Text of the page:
Linkages between venture capital industry and the capital market

There are several very significant linkages between the capital market and the venture capital industry. Indeed these linkages have always existed although of late these linkages have seen significant strengthening. With the growing importance of venture capital further strengthening of these linkages can and must be expected.

Move to equity financing

First, as I have alluded to earlier, there is the well recognised need to move away from over-dependence on bank financing for funding our growth and reinvigorating our economy. Both the equity market and the corporate debt market must take a greater share in funding economic growth in order to avoid funding mismatches. Indeed for most venture-type enterprises and businesses especially at the seed and early stage financing, banks just do not provide financing for such activities. Neither is it desirable for banks to do so. Banks may not have the expertise to evaluate such deals and may rightly not have the appetite for such high risks. As a result funding for such activities is likely to come from private equity channelled through venture companies.

IPO as an exit mechanism

For venture capital to be able to be a sustainable engine that will continue to power a nation's economic growth, there must be appropriate exit mechanisms so that venture funds can be used to support other new ventures. While it is recognised that there are several exit mechanisms available for venture capitalists such as management buy-out and mergers, an IPO with a listing on an exchange can offer numerous benefits, such as:

  • Efficient valuation - a public listing, particularly in a disclosure-based regulatory environment is seen by many as providing the best valuation of the company concerned.
  • Ensures liquidity - being listed on an exchange means that investors, both retail and institutional have access to the shares of the company. This is particularly true today where internet, on-line trading and other aspects of technology have made trading on exchanges more accessible to all.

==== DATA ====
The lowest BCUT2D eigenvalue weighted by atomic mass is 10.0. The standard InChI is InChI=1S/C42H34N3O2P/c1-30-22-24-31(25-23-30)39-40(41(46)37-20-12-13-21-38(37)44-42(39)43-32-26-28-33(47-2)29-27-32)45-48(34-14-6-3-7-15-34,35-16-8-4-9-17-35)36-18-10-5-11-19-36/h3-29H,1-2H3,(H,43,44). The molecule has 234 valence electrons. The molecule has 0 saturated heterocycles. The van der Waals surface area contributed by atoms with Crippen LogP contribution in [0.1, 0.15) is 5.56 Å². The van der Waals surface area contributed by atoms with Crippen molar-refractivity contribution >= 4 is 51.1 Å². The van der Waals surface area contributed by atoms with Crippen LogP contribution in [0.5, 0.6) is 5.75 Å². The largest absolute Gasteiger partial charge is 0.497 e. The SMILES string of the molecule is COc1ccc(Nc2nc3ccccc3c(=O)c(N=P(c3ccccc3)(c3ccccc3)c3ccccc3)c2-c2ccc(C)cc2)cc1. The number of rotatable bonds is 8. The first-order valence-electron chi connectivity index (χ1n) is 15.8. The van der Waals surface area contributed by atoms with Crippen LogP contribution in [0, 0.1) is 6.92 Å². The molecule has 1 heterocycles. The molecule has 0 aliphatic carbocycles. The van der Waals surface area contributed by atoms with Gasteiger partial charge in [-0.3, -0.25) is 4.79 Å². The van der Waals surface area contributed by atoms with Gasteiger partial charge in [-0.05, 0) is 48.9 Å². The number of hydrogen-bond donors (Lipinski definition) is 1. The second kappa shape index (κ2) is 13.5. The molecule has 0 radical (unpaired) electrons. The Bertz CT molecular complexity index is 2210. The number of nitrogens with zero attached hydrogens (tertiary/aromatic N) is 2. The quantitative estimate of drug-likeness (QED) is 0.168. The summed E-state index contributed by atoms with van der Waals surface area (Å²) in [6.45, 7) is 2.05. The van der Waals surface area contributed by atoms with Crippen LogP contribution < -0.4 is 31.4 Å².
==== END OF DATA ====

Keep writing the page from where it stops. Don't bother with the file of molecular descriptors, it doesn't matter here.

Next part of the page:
• Public access to information of publicly listed companies coupled with increasing use of technology and e-commerce in the capital market will also add further value and profile to the company concerned.
  • A public listing also facilitates the raising of additional capital. Once listed, the company can raise additional capital through mechanisms like rights issues within a shorter time frame. This is important as companies will need to sustain growth by further access to the market.
  • Attract a wider spectrum of investors. Most institutional funds are restricted either by statute or by their own charter or trust deed from investing in unlisted companies. A listing on the exchange will therefore enable the company to tap the funds of larger but more conservative institutions such as pension and insurance funds as well as funds of unit trust and other collective investment schemes.

Traditional stock exchanges are not vc-friendly

Notwithstanding the above-mentioned benefits of an exit via an IPO for a venture capital company, the fact of the matter remains that traditional stock exchanges all over the world are encased within a regulatory paradigm that focuses on size and track record. And there are good reasons for this - given that stock exchanges are accessible to all and sundry and that regulators are statutorily mandated to protect investors.